• “Above the Line” Deductions that Remain in Place – Student Loan Interest, Educator Expenses, Qualified Tuition and Related Expenses Deduction.
  • American Opportunity Credit and Lifetime Learning Credit – Remain in current form.
  • Other Credits that were not altered – Credit for Elderly and Permanently Disable, Credit for Plug in Electric Drive Motor Vehicles and Adoption Credit.

Estate and Gift Tax Changes:

  • Doubled Estate Tax Exemption – Now up to $10.98 million per person can pass through an estate tax-free.

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Business Changes:

  • Corporate Tax Rate – The graduated rate structure has been removed and replaced with a 21% corporate tax rate.
    • There will be no more Corporate AMT.
  • Taxation of Business Income for Individuals, Trusts & Estates – Taxpayers may now deduct 20% of qualified business income from a partnership, S Corporation or sole proprietorship.
    • There are limitations to the deduction based on a taxable income threshold of $315,000 for married filing jointly and $157,500 for other filings statuses. If a taxpayer’s taxable income exceeds this threshold:
      • The deduction may be limited based on a calculation of the entity’s W-2 wages and qualified property, and
      • Specified service trade or business income may be excluded from the definition of qualified business income.
      • This provision is set to sunset after the 2025 tax year along with the individual tax changes.
    • Cost Recovery Changes
      • Bonus Depreciation increases to 100% for assets purchased and placed in service after September 27, 2017 through 2022 and will then reduce by 20% per year until it is eliminated in 2027.
        • Both new and used property now qualify for bonus depreciation.
        • There are special provisions for property acquired before September 28, 2017 but placed in service that day or after.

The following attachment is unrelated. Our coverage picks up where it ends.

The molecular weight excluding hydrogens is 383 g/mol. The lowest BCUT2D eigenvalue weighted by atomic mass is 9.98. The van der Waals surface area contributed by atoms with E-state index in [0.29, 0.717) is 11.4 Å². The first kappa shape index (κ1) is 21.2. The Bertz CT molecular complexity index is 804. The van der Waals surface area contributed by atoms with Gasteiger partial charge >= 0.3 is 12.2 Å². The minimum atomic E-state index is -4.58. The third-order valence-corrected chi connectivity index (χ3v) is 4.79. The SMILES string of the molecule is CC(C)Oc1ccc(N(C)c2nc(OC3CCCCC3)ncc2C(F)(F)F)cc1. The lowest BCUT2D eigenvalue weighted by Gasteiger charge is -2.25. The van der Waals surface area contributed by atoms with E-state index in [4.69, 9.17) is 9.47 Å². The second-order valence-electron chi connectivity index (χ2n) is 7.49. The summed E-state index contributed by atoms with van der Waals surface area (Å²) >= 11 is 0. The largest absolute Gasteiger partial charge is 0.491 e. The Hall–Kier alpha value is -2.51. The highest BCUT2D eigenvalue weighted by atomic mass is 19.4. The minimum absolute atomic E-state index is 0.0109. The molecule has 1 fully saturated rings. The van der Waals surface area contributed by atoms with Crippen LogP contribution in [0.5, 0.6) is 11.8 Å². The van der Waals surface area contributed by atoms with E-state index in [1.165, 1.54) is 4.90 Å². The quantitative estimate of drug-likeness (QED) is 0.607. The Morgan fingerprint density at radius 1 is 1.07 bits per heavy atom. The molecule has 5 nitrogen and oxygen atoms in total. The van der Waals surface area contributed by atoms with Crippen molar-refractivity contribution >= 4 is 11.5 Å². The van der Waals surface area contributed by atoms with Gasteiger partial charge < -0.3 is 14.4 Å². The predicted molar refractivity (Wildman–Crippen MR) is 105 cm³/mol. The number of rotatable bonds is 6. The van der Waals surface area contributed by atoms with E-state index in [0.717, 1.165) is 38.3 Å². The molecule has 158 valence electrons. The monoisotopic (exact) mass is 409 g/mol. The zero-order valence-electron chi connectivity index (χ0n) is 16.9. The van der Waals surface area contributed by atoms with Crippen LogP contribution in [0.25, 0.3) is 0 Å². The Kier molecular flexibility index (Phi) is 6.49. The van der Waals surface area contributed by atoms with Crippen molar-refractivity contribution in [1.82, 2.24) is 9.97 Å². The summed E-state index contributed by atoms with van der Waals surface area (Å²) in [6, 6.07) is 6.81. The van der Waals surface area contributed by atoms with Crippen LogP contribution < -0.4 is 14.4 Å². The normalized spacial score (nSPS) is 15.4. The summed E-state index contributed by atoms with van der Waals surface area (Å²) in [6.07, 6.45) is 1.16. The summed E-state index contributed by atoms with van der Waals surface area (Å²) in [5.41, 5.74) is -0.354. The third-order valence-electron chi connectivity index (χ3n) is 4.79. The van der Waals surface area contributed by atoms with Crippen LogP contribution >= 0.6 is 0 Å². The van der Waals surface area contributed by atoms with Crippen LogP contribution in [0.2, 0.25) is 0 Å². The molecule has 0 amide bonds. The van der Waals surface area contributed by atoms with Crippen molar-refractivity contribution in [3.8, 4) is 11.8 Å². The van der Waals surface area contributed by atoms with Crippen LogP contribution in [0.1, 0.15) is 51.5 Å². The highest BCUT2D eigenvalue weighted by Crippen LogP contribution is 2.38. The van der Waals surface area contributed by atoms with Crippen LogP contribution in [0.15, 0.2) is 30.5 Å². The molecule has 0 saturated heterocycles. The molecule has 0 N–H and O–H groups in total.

• Passenger Automobiles – Deductions increase to $10,000 the first year, $16,000 the second, $9,600 the third, and $5,760 in following years.
      • Effective January 1, 2018, Section 179 Depreciation will now be allowed on purchases up to $1,000,000 and phase outs will not begin until assets placed in service for the year exceed $2,500,000.
        • Some improvements to nonresidential real property now qualify for Section 179.
      • Business Related Expenses and Deductions
        • Business interest for taxpayers with average annual gross receipts over $25 million will be limited to various income items.
        • Net Operating Losses can now be carried forward indefinitely, but the two-year carryback provision was repealed.
        • Like Kind Exchanges are now limited to real property not primarily held for sale.
        • The Domestic Production Activities Deduction has been repealed.
        • No deduction will be allowed for entertainment. Meals, even those furnished for the convenience of the employer, will be deductible at 50%.

Small Business Accounting Methods

  • Businesses with average annual gross receipts of $25 million or less over the prior three years are now eligible for the cash method of accounting. This amount will be indexed for inflation after 2018. Taxpayers meeting this threshold are also:
    • No longer subject to the Section 263A UNICAP rules, and
    • Now allowed to use the completed contract method of accounting versus percentage of completion.
  • There is a New Credit for Paid Family and Medical Leave – Employers can claim a credit of between 12.5% and 25% of wages paid to qualifying employees as long as they pay between 50% and 100% of normal wages to an employee on family or medical leave.

Some Tax Planning Opportunities:

  • State Taxes Paid – This is the last year you can deduct all of your state and local income taxes. Though deductions will be limited to those taxes attributable to 2017 tax liabilities we want to be sure you are fully paid in for 2017, as that missed deduction would be permanent.
  • Charitable Contributions – If you will not itemize deductions in 2018, consider accelerating a contribution into 2017. However, if you have a high AGI and plan on making a substantial contribution, it may be best to wait until 2018 because there will be no phase-out of itemized

There are many more changes and this list is not exhaustive. But what can be exhausting is trying to figure out your year-end tax strategy without a financial professional by your side. Stay with PBMares as we help you, and your business, navigate through tax changes.

 

 

Disclaimer: These tax planning strategies are based on the reconciled tax bill unveiled on Friday, December 15. Topics are subject to change. This list in no way fully encompasses all proposed tax changes. Always ensure you are reviewing the latest information available.  Contact your tax advisor for further clarification.

  

Topics: Tax Planning

Author: 

 Kasey Pittman, CPA, MSA Tax

Kasey Pittman, CPA, MSA Tax specializes in tax planning and compliance for high net worth individuals and closely held companies. She is well versed in complex investment portfolios and multi-state tax filings.

 

Contributor:

Michael B. Mendelsohn, CPA, MAcc, Partner

Michael B. Mendelsohn, CPA, MAcc delivers comprehensive tax planning, compliance and consulting to help closely held businesses and high net worth individuals minimize their tax liability while achieving their long-term goals.